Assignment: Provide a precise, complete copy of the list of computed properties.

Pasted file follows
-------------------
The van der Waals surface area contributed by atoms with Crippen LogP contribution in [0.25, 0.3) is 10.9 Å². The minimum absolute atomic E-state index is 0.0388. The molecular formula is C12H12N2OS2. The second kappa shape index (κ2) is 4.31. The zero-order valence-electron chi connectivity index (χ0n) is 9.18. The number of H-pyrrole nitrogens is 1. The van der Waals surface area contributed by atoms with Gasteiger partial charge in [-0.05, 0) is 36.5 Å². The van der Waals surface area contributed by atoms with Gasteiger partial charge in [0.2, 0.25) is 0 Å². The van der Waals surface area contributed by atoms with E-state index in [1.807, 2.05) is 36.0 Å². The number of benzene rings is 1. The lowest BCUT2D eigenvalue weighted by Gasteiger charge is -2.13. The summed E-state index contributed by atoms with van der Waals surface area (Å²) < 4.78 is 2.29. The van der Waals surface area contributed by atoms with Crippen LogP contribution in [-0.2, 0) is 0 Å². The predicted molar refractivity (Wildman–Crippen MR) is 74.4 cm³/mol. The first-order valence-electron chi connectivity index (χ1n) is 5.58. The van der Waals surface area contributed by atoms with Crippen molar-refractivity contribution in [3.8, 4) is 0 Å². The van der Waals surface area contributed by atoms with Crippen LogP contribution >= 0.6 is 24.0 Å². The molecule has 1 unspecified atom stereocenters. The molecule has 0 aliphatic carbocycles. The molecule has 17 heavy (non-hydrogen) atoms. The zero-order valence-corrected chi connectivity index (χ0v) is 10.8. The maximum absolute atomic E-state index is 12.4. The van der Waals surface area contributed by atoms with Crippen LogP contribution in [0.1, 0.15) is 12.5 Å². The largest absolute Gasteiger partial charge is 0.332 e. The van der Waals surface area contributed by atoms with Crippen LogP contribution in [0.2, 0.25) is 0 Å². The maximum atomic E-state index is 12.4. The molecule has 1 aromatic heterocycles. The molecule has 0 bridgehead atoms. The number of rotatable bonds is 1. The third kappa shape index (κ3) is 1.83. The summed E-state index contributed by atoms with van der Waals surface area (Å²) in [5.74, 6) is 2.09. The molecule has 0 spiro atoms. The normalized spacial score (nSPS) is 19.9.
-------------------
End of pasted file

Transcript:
The van der Waals surface area contributed by atoms with Crippen LogP contribution in [0.25, 0.3) is 10.9 Å². The minimum absolute atomic E-state index is 0.0388. The molecular formula is C12H12N2OS2. The second kappa shape index (κ2) is 4.31. The zero-order valence-electron chi connectivity index (χ0n) is 9.18. The number of H-pyrrole nitrogens is 1. The van der Waals surface area contributed by atoms with Gasteiger partial charge in [-0.05, 0) is 36.5 Å². The van der Waals surface area contributed by atoms with Gasteiger partial charge in [0.2, 0.25) is 0 Å². The van der Waals surface area contributed by atoms with E-state index in [1.807, 2.05) is 36.0 Å². The number of benzene rings is 1. The lowest BCUT2D eigenvalue weighted by Gasteiger charge is -2.13. The summed E-state index contributed by atoms with van der Waals surface area (Å²) < 4.78 is 2.29. The van der Waals surface area contributed by atoms with Crippen LogP contribution in [-0.2, 0) is 0 Å². The predicted molar refractivity (Wildman–Crippen MR) is 74.4 cm³/mol. The first-order valence-electron chi connectivity index (χ1n) is 5.58. The van der Waals surface area contributed by atoms with Crippen molar-refractivity contribution in [3.8, 4) is 0 Å². The van der Waals surface area contributed by atoms with Crippen LogP contribution >= 0.6 is 24.0 Å². The molecule has 1 unspecified atom stereocenters. The molecule has 0 aliphatic carbocycles. The molecule has 17 heavy (non-hydrogen) atoms. The zero-order valence-corrected chi connectivity index (χ0v) is 10.8. The maximum absolute atomic E-state index is 12.4. The van der Waals surface area contributed by atoms with Crippen LogP contribution in [0.1, 0.15) is 12.5 Å². The largest absolute Gasteiger partial charge is 0.332 e. The van der Waals surface area contributed by atoms with Crippen LogP contribution in [0.2, 0.25) is 0 Å². The maximum atomic E-state index is 12.4. The molecule has 1 aromatic heterocycles. The molecule has 0 bridgehead atoms. The number of rotatable bonds is 1. The third kappa shape index (κ3) is 1.83. The summed E-state index contributed by atoms with van der Waals surface area (Å²) in [5.74, 6) is 2.09. The molecule has 0 spiro atoms. The normalized spacial score (nSPS) is 19.9.